11/02/2014 11:22 GMT | Updated 13/04/2014 06:59 BST

My On-off Affair With Northern Soul

Northern Soul wasn't so much a scene to many, as much as it was a way of life. These tunes were the most obscure of the obscure, plucked from indie labels in the ghettos of Detroit and Chicago. Some songs were only ever intended as demos, and here in the UK they found a new lease of life.

Around a decade or so ago, I watched a documentary on BBC2 about this strange youth phenomena that took place in the 70s about large swathes of teens up north going to clubs in Wigan, Blackpool and Stoke every weekend for all-nighters to dance to obscure soul music. This fascinated me greatly and I asked myself, why would a bunch of white, working class teens go to such unglamorous places like the aforementioned, where no alcohol was served, that lasted literally until the sun rose and most people on the dance floor were male? Just what was this strange gathering about exactly?

Northern Soul is a music and dance movement that spawned one the biggest underground following amongst the youth that Britain has ever seen. Musically, it was about American soul music on seven-inch vinyl imported by DJ's who went there on their travels. But not by Stevie Wonder or Smokey Robinson, oh no. The whole point of Northern Soul was that it was an outlet for the disenfranchised and disillusioned with pop music like the Osmonds and heaven forbid, Sonny and Cher. Every weekend for a decade thousands of teens made their way to the Wigan Casino, Blackpool Mecca and The Golden Torch in Stoke as a form of escapism to lose themselves in the music. Northern Soul wasn't so much a scene to many, as much as it was a way of life.

These tunes were the most obscure of the obscure, plucked from indie labels in the ghettos of Detroit and Chicago. Some songs were only ever intended as demos, and here in the UK they found a new lease of life. The beat was heavy and the tunes were frenetic. And so were the dance moves. Put it this way, you had to be in tip-top physical shape to pull off them off. Lots of flips, drops and spins that would very easily damage a limb. Or two. Breakdancing has nicked heavily from Northern Soul moves and doesn't give it the credit it deserves either.

The whole scene fascinated me so much at the time that I started to dig around a little. Before long I was rummaging through Spotify, finding out that Tainted Love and What was in fact by Gloria Jones and Judy Street respectively and not Soft Cell, Be Young, Be Foolish, Be Happy and Nothing But a Heartache that were used in adverts a few years back were actually Northern Soul 'hits' (if there was such a thing).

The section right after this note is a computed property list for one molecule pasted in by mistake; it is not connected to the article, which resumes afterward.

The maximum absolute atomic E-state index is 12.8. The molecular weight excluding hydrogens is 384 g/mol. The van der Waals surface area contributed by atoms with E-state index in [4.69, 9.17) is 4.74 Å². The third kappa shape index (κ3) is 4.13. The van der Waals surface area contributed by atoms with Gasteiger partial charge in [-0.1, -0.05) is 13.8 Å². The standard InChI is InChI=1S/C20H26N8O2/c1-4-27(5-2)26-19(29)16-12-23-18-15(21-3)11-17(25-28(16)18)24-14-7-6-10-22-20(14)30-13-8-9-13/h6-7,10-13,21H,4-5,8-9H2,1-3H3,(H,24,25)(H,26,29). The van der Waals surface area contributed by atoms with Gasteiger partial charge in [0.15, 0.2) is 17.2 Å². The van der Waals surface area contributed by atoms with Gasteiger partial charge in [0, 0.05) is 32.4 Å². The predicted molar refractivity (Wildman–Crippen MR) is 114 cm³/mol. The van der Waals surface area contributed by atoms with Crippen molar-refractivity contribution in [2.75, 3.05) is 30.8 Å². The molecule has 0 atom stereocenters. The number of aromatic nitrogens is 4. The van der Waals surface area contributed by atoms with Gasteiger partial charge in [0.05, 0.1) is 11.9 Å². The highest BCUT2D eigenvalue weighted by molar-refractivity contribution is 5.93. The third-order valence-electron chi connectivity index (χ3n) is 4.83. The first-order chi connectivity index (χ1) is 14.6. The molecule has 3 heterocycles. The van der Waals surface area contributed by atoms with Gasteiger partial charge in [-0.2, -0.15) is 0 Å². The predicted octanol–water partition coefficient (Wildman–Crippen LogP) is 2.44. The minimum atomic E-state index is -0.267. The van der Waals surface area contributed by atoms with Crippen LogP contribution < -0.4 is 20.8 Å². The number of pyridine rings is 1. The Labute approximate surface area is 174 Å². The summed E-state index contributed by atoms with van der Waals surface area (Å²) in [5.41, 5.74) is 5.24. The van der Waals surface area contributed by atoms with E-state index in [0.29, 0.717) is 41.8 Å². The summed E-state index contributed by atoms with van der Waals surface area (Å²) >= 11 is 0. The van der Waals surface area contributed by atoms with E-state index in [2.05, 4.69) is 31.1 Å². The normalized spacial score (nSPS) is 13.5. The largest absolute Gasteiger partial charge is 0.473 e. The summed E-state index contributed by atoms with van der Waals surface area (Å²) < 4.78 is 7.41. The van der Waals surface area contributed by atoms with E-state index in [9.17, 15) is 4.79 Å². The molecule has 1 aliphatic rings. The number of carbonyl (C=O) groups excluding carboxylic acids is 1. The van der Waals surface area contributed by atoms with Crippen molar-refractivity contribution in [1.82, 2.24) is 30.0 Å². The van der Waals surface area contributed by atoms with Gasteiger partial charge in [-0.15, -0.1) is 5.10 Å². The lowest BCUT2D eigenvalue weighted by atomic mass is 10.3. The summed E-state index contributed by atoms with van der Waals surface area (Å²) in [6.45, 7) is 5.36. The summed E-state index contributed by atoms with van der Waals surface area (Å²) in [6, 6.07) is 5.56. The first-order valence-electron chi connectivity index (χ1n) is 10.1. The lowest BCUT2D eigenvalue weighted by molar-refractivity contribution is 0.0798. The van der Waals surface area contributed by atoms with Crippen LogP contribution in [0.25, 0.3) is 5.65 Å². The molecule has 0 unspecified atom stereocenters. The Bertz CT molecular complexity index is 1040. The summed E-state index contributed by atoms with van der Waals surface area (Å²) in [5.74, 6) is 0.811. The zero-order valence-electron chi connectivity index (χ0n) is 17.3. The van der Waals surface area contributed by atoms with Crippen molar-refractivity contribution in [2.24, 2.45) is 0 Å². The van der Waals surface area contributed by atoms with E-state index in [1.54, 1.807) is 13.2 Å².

The next step was to go to a record store and spend an hour a time at a different record store flicking through different 7"s to see anything I recognised - only Dobie Gray Drift Away and Barbara Mills Queen Of Fools stood out at the time.

Over time, it proved to be a brief phase as other genres started to pull me away and pique my interest. Until I recently saw a girl on YouTube from Bristol dance in a northern soul style to Pharrell Williams Happy and Velvet Hammer's track of the same name. I suddenly saw the error of my ways and Northern Soul pulled me back in. For the past couple of months, it's pretty much all I've been listening to. Thanks to Levanna McClean from the video that has clocked half a million viewers online, Northern Soul is in my blood again. I can't help but shuffle in the street to the songs in my earphones. I am hooked.

And I'm not alone - dedicated enthusiasts of the scene itself gather around frequently like its 1973 again and is bigger than ever. For Soul revelers young and old, there are all-nighters that take place all over the country and worldwide, there are clubs in Australia, Tokyo, Dubai to name a few.

Here's my personal top 20 in no particular order:

1. Dobie Gray: Out On The Floor

2. The Exciters: Blowing Up My Mind

3. Velvet Hammer: Happy

4. The Poppies: There's A Pain In My Heart

5. Frank Wilson: Do I Love You (Indeed I Do)

6. Jimmy Radcliffe: Love After Tonight Is All Over

7. Frankie Valli and The Four Seasons: The Night

8. Gladys Knight: No One Can Love You More

9. Barbara Mills: Queen Of Fools

10. Major Lance: You Don't Want Me No More

11. The MVP's: Turnin' My Heartbeat Up

12. Johnny Moore: Walk Like A Man

13. Luther Ingram: If It's All The Same To You Babe

14. The Precisions: If This Is Love (Then I'd Rather Be Lonely)

15. Judy Street: What

16. Willie Hutch: Love Runs Out

17. Kim Weston: Helpless

18. R. Dean Taylor: There's A Ghost In My House

19. Yvonne Baker: You Didn't Say A Word

20. Rain feat. Charity Brown: Out Of My Mind

Trust me, you have no idea how hard that list was to put together. And no doubt it is subject to change on a very regular basis. And as I keep discovering more timeless soul gems in this genre treasure trove, my ears I'm sure will be in for a special treat. For the rest of you though, hunt these tunes down - you won't regret it.

A good reference point is to hunt down The Culture Show episode from September last year about Northern Soul by Newsnight economics editor Paul Mason speaking about the scene he was a part of all those years ago. It pains me so much watching footage from all those years ago and talking heads citing that you had to be there. All very well guys, but being born in 1984 makes me feel a little worse. As for me, I'll soon be heading down to my first soul night where I'm told that people are friendly and welcome. That it's about the music first and foremost and not drunken violence or pulling a girl of the opposite sex. Just writing that sentence has me itching to go. Until then, keep the faith!

(oOh, and if you're wondering, yes I am listening to some Northern Soul at the moment - The MVP's: Turnin' My Heartbeat Up)